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when is it too late to add sugar when making jam?

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just finished making my first ever concord grape jam. It's really tart and probably over cooked. I kept adding sugar and finally gave up and just canned it. I'll know in the morning.

when you add sugar to something like jam does each addition have to cook a certain amount of time making the total cooking time longer? or does it just effect the sweetness?

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  1. How much sugar did you put in to begin with?

    Jam should be about 2/3 sugar by weight. Even with lemons, that's pretty sweet.

    The amount of time you need to cook it is however long it takes to get to the right temperature - about 105 C / 220 F - which is known as the setting point. Basically, you need to boil away enough of the liquid to raise the temperature to that point (as the sugar concentration increases, the boiling temperature of the mixture rises).

    If the sugar concentration is too low, the jam can go moldy much more easily, and isn't suited to long term storage, or storage at room temperature.

    6 Replies
    1. re: tastesgoodwhatisit

      thanks. It was pretty late last night. I should have added more sugar sooner. I had about 4 cups of pulp + the skins. But it did get me started wondering why cranberry sauce/jelly was so easy and this was such a long and difficult process.

      I live at 5400 ft. and kept trying to get the temp past 200 but finally just gave up. I think it jelled enough but probably could have cooked down a bit more. Lots of work for 6 pts. of jam. Next time should be better. The grapes may not have been ripe enough. Now I'm trying to figure out another use for this batch besides on toast, or ice cream or just about anything. Will check out peanut butter! Any suggestions? I really appreciated your response.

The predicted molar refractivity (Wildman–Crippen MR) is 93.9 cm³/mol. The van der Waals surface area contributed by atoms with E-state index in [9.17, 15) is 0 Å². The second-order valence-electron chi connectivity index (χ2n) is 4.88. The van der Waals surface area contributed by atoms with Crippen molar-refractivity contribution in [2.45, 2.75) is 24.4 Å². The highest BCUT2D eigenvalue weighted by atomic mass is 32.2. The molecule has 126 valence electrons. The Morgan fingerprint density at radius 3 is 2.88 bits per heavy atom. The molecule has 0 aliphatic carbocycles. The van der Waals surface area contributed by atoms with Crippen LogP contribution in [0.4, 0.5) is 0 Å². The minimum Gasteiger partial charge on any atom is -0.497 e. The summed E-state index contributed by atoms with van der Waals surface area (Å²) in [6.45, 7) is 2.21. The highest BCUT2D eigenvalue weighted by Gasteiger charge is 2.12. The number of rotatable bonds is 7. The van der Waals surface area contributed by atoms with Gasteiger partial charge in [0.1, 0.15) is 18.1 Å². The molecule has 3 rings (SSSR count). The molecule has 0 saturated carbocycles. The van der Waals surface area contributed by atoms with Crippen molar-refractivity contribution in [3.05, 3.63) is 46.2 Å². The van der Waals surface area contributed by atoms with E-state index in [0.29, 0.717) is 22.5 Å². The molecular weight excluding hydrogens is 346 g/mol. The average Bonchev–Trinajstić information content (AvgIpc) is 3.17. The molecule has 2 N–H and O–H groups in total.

1. re: wyowy

        Cranberry sauce practically makes it self because cranberries are absolutely LOADED with pectin. Making jam/jelly with other fruit can be challenging... and it needs a TON of sugar in it from the beginning or it'll never 'gel'.

        1. re: Kajikit

          When making jam from low pectin fruit I use the white pith from lemons for extra pectin - I put it in a cloth bag and toss it in while boiling the fruit, removing before it gets to the jelling stage.

          Jam making's not all that popular where I live, so pre-made pectin isn't readily available.

          1. re: tastesgoodwhatisit

            how much pith does it take?.....and just want to be sure I understand..the sugar does not make the jam or jelly gel? So if my jam is getting close too done but still too tart I can still add sugar at that point?

            I thought everyone loved jam:-) but these grapes skins have kind of a sharpness that might interfere with the taste of the final product. I think someone suggested pureeing the skins and them adding them back to pulp. I think using only part of the skins would be better but how would you adapt recipe (could use less sugar?) would this give you the same deep purple color?

            thanks for all the info. will try lemon pith in the future.

        2. re: wyowy

          Did you add pectin, or just the grapes and sugar?

          Since you're at altitude, cook jam to 8 degrees F above whatever the boiling point is there. So, 220 at sea level, a few degrees lower for you.

          1. re: babette feasts

            did not add pectin. thanks for the info on the boiling point.